10 Practical Daily Strategies for Reducing Your Salt Intake
Sodium is an essential component of our diet. It helps regulate blood pressure and helps the body maintain a proper balance of bodily fluids. It is also incredibly important for athletes to replace after exercise. However, Americans consume on average about 3,500mg per day of sodium, which is more than double what the American Heart Association recommends as an upper limit. When salt intake is this high, excess fluid accumulates in the circulatory system to compensate, which ends up raising blood pressure and taxing the heart. Elevated blood pressure is closely tied to strokes, coronary heart disease, dementia, and increased risk for kidney disease.
The good news is it’s pretty easy to reduce your salt intake and most people will get a sufficient amount of sodium simply from natural foods. Here are ten tips to employ if you need to lower your salt consumption:
1. Pay attention to food labels.
If the number of milligrams of sodium is a higher number than the total amount of calories, don’t buy it. There are a few exceptions (condiments that are used sparingly), but try to stick to this rule as much as possible. For example, if a jar of tomato sauce is 50 calories per serving and has 250 mg of sodium, it’s way too much.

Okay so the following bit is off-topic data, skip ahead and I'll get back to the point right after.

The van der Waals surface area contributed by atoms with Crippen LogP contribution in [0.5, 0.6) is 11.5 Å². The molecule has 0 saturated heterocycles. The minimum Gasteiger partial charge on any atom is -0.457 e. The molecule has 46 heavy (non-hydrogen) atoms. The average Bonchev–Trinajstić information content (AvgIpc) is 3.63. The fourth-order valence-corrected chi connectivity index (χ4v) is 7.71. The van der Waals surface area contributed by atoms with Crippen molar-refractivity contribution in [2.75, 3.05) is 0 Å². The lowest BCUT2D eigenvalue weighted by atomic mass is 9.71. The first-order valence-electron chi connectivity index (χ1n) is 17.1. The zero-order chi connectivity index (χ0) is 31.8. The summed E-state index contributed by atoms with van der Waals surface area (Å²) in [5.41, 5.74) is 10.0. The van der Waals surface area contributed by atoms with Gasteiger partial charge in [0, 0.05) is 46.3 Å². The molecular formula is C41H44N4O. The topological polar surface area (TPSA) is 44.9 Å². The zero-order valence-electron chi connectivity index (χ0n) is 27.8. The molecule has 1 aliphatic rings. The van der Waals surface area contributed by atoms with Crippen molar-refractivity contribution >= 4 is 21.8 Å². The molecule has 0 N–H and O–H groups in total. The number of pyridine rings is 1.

2. Use spices and herbs to boost flavor instead of salt.
If you must use salt, never add salt at the beginning of the process. Taste the finished product, and only add a little salt if you absolutely think you need it.
3. Try adding lemon or lime.
Using lemon or lime juice or zest can trick the brain into thinking the food is saltier than it is. You can also use other condiments such as a dash of vinegar or a hot sauce like Cholula or Sriracha.
4. Use salt-free seasonings.
Try salt-free seasonings like Spike, Morton’s Salt Substitute, Mrs. Dash, or dulse flakes, which is a red alga that has been eaten for centuries in Iceland, Ireland, and the North Atlantic coast.
5. Avoid processed foods.
A simple way to reduce your salt intake is to avoid processed foods, especially frozen dinners. They pack a wallop when it comes to sodium.
6. Buy low-sodium and no-salt-added products.
When grocery shopping look for low-sodium and no-salt-added options whenever possible, especially beans and tomato products. Eden Organic is a great brand to buy for beans, as is Pomi for tomatoes.
7. Buy frozen vegetables.
If buying fresh veggies is too expensive or inconvenient, opt for frozen veggies rather than canned. Frozen vegetables have much less sodium.
8. Hold the bacon.
Avoid processed, salted, cured meats, and canned meats, including canned fish. They are usually all full of salt.
9. Pass on the soup.
At restaurants, avoid ordering soups and always ask the waiter if the chef can go light on the salt in whatever you order.
10. Eat raw and steamed vegetables.
Increase your intake of raw and lightly steamed vegetables, especially green vegetables. The more you eat of these, the more your taste buds will adjust to lower salt levels.
If you think your salt intake is high or you know your blood pressure is high, try some of these ten tips. Be patient though, as salt is one of the most addictive substances on earth. But if you focus on taking small steps over time, your tastes will adjust to prefer a natural amount of salt in your diet.
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Topic: Healthy Eating